Identification of crystal structure of monolayer RuO2 NSs
K-form RuO2 was used as a parent material for the synthesis of the RuO2 NSs by chemical exfoliation. Additional details on the exfoliating method are provided in the “Methods” section. The electron diffraction patterns observed using TEM revealed that all the RuO2 NSs had identical patterns with nearly the same lattice parameters (i.e., their parameters differed by less than 1%). The RuO2 NSs exfoliated from the K-form RuO2 with a lateral length of several hundred micrometers, as shown in Fig. 1a, and had a lateral width of a few tens of micrometers. This large monolayer size is advantageous for fabricating and manipulating NS-based electronic and photonic devices21. Exfoliated RuO2 NSs with a width of several tens of micrometers dispersed on a Quantifoil TEM grid and SiO2-deposited Si wafer were observed by performing STEM–ADF imaging and atomic force microscopy (AFM), and the results are shown in Fig. 1b, c, respectively. The thickness of the monolayer RuO2 NSs was measured by AFM to be approximately 0.65 nm. This result is consistent with the interlayer distance in the re-stacked RuO2 NSs obtained from the STEM–ADF image presented in Fig. 1d. The re-stacked NSs were fabricated on a glass substrate by alternating drop-casting and drying processes. Thus, the AFM and TEM results provide evidence that we were successful in exfoliating uniform monolayer RuO2 NSs.
The monolayer RuO2 NSs were investigated by conducting TEM analysis of flat and uniform areas, as shown in Fig. 1b. The atomic structure of the RuO2 NSs was observed directly by carrying out monochromated Cs-corrected high-resolution TEM (HRTEM) analysis using an accelerating voltage of 80 kV. The results presented in Fig. 2a show a planar honeycomb-like atomic structure for monolayer RuO2. XEDS measurements revealed that the ratio of the number of Ru atoms to the number of O atoms in monolayer RuO2 was close to 1:2. Furthermore, a Cs-corrected STEM–ADF image (Figure S4) revealed strong and weak signal pairs. Each strong and weak spot is attributed to one Ru atom and two O atoms, respectively. This pattern is similar to that exhibited by the Mo and S atom pairs in the h-MoS2 crystal structure22. In previous reports, the crystal structure of RuO2 NSs was assumed to be the same as the hexagonal structure of the parent material, K-form RuO220,23. However, the crystal structure observed in this study does not seem to have hexagonal symmetry. The optimal RuO2 NS structure obtained from the TEM measurements and first-principles calculations is depicted in Figs. 2b and S5. It is a distorted h-MoS2-type structure with the following in-plane lattice parameters: a = 2.830 Å, b = 4.894 Å, and θ = 89.14 Å, shown in Figure S5 and Table S1. Note that the observed optimal crystal structure of monolayer RuO2 is hereafter referred to as distorted h-RuO2. For the first time, monolayer RuO2 was not found to have hexagonal symmetry, and its structure is similar to that of h-type MoS2. The distorted h-RuO2 configuration consists of O–Ru–Oʹ layers, and each Ru atom is located at the center of a trigonal prism formed by six O atoms. Unlike h-MoS2, the Ru layer is not flat; instead, it has a zigzag pattern along the c-axis (the angle between the center of the nearest Ru atoms is ϕ = 5.0°). In addition, the top O layer is not positioned directly above the bottom Oʹ layer in the distorted h-RuO2 arrangement along the c-axis but is slightly off center with respect to the Oʹ layer in the a–b plane.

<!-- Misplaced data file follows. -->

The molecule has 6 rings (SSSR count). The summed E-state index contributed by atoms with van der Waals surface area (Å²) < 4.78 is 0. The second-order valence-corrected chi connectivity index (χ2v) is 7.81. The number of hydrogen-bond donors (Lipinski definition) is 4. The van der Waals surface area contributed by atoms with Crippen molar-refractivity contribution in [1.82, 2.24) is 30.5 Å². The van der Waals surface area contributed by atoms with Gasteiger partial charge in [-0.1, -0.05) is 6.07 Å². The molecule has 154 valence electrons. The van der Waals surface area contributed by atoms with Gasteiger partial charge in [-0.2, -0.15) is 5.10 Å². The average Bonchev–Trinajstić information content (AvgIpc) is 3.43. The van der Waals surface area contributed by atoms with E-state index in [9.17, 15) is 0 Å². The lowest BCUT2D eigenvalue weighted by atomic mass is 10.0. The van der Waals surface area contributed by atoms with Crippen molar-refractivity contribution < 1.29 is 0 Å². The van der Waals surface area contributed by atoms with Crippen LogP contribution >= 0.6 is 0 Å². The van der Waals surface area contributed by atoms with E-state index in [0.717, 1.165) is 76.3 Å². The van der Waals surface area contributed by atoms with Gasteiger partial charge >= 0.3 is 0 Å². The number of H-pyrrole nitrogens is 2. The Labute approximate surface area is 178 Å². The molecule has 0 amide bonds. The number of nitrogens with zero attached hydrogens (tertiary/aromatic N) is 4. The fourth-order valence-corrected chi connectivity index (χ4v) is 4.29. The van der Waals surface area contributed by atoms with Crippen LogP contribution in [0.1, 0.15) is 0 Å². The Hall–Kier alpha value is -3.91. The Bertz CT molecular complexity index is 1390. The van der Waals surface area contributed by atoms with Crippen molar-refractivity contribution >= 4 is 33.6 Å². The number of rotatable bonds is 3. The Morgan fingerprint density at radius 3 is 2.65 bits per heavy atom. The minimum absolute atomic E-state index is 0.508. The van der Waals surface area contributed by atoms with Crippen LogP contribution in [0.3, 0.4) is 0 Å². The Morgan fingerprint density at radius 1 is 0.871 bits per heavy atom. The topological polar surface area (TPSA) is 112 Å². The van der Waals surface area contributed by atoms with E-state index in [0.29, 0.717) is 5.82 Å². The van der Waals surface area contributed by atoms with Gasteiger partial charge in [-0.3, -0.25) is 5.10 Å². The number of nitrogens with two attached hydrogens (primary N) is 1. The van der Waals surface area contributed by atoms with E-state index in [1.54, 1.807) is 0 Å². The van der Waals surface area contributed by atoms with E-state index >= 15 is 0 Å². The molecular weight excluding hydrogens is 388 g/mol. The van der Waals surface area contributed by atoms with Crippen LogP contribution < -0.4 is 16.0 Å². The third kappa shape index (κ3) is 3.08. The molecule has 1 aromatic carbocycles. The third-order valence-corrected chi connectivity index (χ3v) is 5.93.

As the structures of most exfoliated 2D materials, such as graphene and molybdenum disulfide, resemble those of their parents, our result that monolayer RuO2 has a distorted h-RuO2 structure is unique. As mentioned above, the parent material of RuO2 NSs has t-type RuO2 layers. This unique result can be understood by considering the structural phase transition from t-RuO2 to distorted h-RuO2 that occurs during chemical exfoliation. The phase transition from the h- to t-phase of transition metal dichalcogenides, such as MoS2, MoSe2, WS2, and WSe2, resulting from chemical exfoliation, was reported by Ambrosi and Duerloo22,24. In RuO2 NSs, a reverse phase transition from t- to h-phase is expected to occur. To confirm this, we performed first-principles calculations. The calculated equilibrium lattice constants of monolayer RuO2 (a = 3.04 Å and b = 5.27 Å) were ~7% larger than the experimentally observed lattice parameters (a = 2.83 Å and b = 4.89 Å), indicating that the exfoliated monolayer RuO2 is under compressive strain. Structural optimizations were performed using the fixed lattice parameters listed in Table S2. Figure 3 reveals that distorted t-RuO2 is more stable than distorted h-RuO2 by 2.01 eV. This result raises the question of why distorted h-RuO2 is observed rather than t-RuO2. To answer this question, the kinetic properties of the distorted t- and h-RuO2 were studied by performing nudged elastic band (NEB) calculations, which were implemented using the Vienna Ab Initio Simulation Package (VASP). As shown in Fig. 3, our NEB calculations estimated an activation energy barrier of 0.58 eV for the phase transition from distorted h-RuO2 to distorted t-RuO2. A recent theoretical study of MoS2 showed that h-MoS2 is more stable than t-MoS2 by 0.8 eV, and the activation barrier of the phase transition from t-MoS2 to h-MoS2 is 0.79 eV25. Although h-MoS2 is more stable than t-MoS2, metastable t-MoS2 induced by chemical exfoliation has been observed at room temperature22,26. This observation can be interpreted to mean that the 0.7–0.8 eV activation barrier of MoS2 is sufficiently high to maintain the metastable phase even at room temperature. Similarly, it can be assumed that the distorted h-RuO2 can be sustained in the metastable phase in monolayer RuO2 because of the high activation barrier of 0.58 eV. In fact, in the TEM measurements, we observed additional bright spots at the centers of the honeycombs in the NSs (Fig. 4); however, these spots disappeared after a few seconds of exposure to the electron beam. We speculate that these spots correspond to the O atoms in the t-RuO2 phase and that the image was taken during the phase transition from t-RuO2 to h-RuO2. This hypothesis was confirmed by the simulated HRTEM images of the t-RuO2, h-RuO2, and mixed (h + t-RuO2) configurations (Figs. 4 and S6), implying that an electron beam can induce the phase transition from distorted t-RuO2 to distorted h-RuO2, which could be additional evidence of metastable distorted h-RuO227.